Hard mats do require a fair bit of maintenance to get the most out of them and to ensure that they last. This will most likely require a certain amount of time dedicated to learning the technology behind how a hard mat works (wiring and such, usually). Thankfully, there are guides that break down such information so that is it easier for beginners to follow.
They tend to be bulky and fairly heavy, which is something to keep in mind if the mat is to be moved frequently. Proper storage is key to the lifespan of a hard mat, and they cannot be easily stored to the same degree that a soft mat can.
Not all hard mats are created the same, obviously. There are definitely some hard mats that I regret purchasing after they stopped functioning 2 months into use. It can be easy to expect perfection from a hard mat, due to its price, without recognizing the time and effort needed to keep the mat working well.
Quality hard mats do not typically require maintenance for at least 4 months into consistent use. If something goes wrong before then, the mat itself is most likely defective.
These mats are tough and are built to last. They often have greater sensitivity for registering steps than soft mats and feature better designed sensors. A hard mat is not an uncomfortable mat by any means; they are tailored to be played in socks, shoes, barefoot, or any sort of footwear. These mats, when properly taken care of, can last for years without needing to be replaced.
Hard mats are considered the upgraded generation of mats after the soft mat and are geared towards players who are serious about elevating their dancing to a higher level. These mats typically range from $250-$500 and are guaranteed PC compatible.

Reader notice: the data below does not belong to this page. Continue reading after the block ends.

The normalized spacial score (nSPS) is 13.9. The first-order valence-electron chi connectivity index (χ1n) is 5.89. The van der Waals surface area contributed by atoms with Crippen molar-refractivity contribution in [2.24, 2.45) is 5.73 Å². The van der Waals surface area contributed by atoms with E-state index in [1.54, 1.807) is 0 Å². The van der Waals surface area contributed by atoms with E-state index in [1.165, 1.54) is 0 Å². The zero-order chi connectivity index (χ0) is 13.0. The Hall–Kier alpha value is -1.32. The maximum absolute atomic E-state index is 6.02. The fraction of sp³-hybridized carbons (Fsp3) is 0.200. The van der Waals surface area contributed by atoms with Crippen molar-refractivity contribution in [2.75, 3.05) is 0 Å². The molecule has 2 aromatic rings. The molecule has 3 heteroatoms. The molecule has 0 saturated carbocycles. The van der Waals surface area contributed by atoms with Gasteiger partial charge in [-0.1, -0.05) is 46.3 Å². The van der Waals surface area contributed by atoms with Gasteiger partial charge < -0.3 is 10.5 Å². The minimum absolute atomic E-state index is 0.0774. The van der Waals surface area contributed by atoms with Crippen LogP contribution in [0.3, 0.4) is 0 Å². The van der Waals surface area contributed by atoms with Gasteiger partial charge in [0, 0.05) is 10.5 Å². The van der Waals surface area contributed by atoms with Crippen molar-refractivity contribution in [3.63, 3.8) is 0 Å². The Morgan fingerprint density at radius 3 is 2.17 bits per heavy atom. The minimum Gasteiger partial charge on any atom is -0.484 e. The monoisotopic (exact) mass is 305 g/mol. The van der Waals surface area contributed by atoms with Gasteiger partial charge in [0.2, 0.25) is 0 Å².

Hard mats can be redesigned, re-purposed, and fixed unlike soft mats. It’s not uncommon for people to take a hard mat that had run its course and, with a bit of DIY fixer-uping, transformed it into a better mat than what it was originally.
The flexibility and reliability of hard mats make a case for their price. Recommended for those already experienced in Dance Dance Revolution or for those who are absolutely in love with the game.
I personally use the Foam Deluxe Dance Pad for all of my home playing. I’ve had it for over a year now and it’s just as responsive as when I first played it. Setting up the pad took a bit of time, but it works wonderfully. I definitely recommend it for beginners who are serious about getting the most out of their Dance Dance Revolution experience.
If you own a PS2 and are looking to start out more casually, I recommend any of the DDR titles for the console. This soft mat will work with any of these titles:
I recommend DDR Extreme 2, as it was widely regarded as having one of the best selections of songs among the rest of the DDR titles. It is also the title that jump started my DDR passion back when I was small!
Please note that if you get a copy of the DDR console games, you will have to unlock many of the songs in the game. By choosing the Foam Deluxe Dance Pad or a foam pad of similar design, you’ll be able to play PC versions of DDR that are free to download and have an infinite selection of songs.
And yes, that includes the songs located on traditional console versions of DDR. More on this in another post!
I hope this has been helpful to you awesome guys and gals out there! Keep rocking out, dancers! Hit the mat, break a sweat, and feel the beat! Most importantly, have fun!
Catch ya next time!
P.S. – There are some exciting new pads coming out soon that promise to be of the utmost quality. When they arrive, I’ll be sure to get one, review it, and amend this post accordingly.